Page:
I’ve previously told myself that I’d ease up on somewhat work-related reading, and shift to something lighter instead. Well, that was a quick break. I came across this newly released book and I ended up checking it out, and finishing both books today. The book is Agile Conversations: Transform Your Conversations, Transform Your Culture by Douglas Squirrel and Jeffrey Fredrick. I feel like I expected too much from the book; maybe it was just too soon for me to read stuff like this again since what I picked up from it are like echoes of recent readings.
It’s not altogether for naught. On the upside, I did pick up the origin story (one sentence, people might expect an elaborate story) of that familiar “Trust but verify” statement.
Anyways, sharing below my summarized bullet points which aren’t really as informative as the actual book or my actual notes, but hopefully, they’d give me a hint on where to find what in case I want to read back on it.
- Change your conversations, change your culture. It’s like their “Save the cheerleader, save the world” statement.
- In adopting something codified, there’s the tendency to take in the superficial process changes (e.g., having daily scrum, WIP limits, tool selection, etc). But more than just the processes, it’s the shift in mindset and view towards people as drivers of the success (over processes) that are needed. That Taylorist factory mindset needs to be dropped.
- There are two theories of action. And we’re unfortunately we’re naturally more inclined towards the counterproductive, defensive behaviors of Model I. But the good news they say is, through regular effort and practice, Model II (behaviors of transparency and curiosity) can be learned.
- Conversational Analysis can be used to heighten your awareness for where you lack genuine questions (you ask, but not really), when you have unexpressed thoughts/feelings, or when you encounter certain triggers or exhibit tells and twitches.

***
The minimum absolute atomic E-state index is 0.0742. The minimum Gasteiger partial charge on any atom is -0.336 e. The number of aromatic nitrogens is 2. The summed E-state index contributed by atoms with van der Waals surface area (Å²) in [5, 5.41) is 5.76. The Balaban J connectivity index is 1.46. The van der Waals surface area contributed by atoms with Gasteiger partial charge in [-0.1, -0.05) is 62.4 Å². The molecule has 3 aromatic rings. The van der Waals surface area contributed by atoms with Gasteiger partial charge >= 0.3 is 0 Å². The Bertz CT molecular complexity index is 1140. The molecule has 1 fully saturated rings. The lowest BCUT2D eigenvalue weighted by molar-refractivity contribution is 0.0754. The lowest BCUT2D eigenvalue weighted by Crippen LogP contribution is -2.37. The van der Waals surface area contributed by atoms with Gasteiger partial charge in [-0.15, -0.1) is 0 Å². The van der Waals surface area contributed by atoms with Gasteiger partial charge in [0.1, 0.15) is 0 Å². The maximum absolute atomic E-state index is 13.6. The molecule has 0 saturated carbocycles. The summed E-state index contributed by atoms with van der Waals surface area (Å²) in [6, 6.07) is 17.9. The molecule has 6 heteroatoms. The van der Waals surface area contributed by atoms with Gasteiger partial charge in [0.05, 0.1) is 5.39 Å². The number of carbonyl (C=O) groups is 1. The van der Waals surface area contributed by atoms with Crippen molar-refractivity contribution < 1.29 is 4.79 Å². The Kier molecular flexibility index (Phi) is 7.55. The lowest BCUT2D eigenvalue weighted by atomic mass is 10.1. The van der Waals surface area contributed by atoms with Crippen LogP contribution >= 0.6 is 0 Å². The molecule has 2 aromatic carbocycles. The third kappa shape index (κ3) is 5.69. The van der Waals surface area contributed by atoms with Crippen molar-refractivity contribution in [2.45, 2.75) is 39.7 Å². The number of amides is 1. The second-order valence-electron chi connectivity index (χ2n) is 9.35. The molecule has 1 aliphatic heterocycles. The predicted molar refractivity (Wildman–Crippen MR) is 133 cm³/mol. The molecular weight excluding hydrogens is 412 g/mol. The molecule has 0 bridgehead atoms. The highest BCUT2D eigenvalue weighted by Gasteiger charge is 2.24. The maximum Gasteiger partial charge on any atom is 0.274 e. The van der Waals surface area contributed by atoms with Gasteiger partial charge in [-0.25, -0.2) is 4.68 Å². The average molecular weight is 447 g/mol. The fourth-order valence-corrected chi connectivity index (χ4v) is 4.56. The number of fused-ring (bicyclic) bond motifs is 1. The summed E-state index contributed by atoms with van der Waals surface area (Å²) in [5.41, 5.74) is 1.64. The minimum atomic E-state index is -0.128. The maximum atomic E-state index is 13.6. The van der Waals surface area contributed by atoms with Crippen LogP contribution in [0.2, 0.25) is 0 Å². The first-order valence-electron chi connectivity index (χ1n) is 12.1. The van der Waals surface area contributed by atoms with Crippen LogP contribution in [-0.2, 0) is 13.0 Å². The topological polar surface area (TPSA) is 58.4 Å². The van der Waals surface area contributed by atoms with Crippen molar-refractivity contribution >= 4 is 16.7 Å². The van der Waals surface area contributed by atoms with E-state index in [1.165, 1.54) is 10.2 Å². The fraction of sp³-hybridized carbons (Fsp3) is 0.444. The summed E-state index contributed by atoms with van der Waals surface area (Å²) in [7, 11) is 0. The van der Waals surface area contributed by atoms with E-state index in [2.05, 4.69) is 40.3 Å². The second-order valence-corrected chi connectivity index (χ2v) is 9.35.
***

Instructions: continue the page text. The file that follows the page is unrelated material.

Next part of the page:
- Trust Conversation – Be vulnerable. Be predictable. Use the Ladder of inference in discussions where there’s misalignment (i.e., step back, find safe common ground, before you move deeper into the discussion).
- Fear Conversation – Watch out for Normalization of Deviance (that process wherein we become somewhat immune to the red flags and fail to raise them). Use coherence busting to step back and refrain from jumping to conclusions or assuming the worst.
- Why Conversation – Why you don’t start with why is because you need to address Trust and Fear issues first. Distinguish between interests and positions; step back to understand the reasoning and the interests that lead to the possibly conflicting positions. Advocate your position, but be inquisitive on what the other side has to say. Work with a joint design for increased stake of people in the Why.
- Commitment Conversation – This brings up the “It’s done, but…” example. Agree on meaning. Walking skeleton i.e., strip down to the bare essentials and progressively add in (as the bandwidth would also allow).
- Accountability Conversation – Adopt Theory Y (or People Positive as mentioned in Brave New Work) mindset. Use Directed Opportunism for communicating plans and intentions up and down the chain of command. Radiate intent and information (e.g., current state, plans and intended outcomes, alert to obstacles) using Agile Radiators (e.g., ceremonies like Planning, retrospectives, demonstrations; and tools like information radiators).
I also had a bunch of knee-jerk reactions to some stuff.
- Excerpt from “Agile Conversations” – Just an excerpt from Chapter Two
- On being vulnerable
- On the ladder of inference
- On normalization of deviance
- On not starting with why
- On “It’s done, but…”
- On accountability – Just shared that super short story (one paragraph long) about Everybody, Somebody, Anybody and Nobody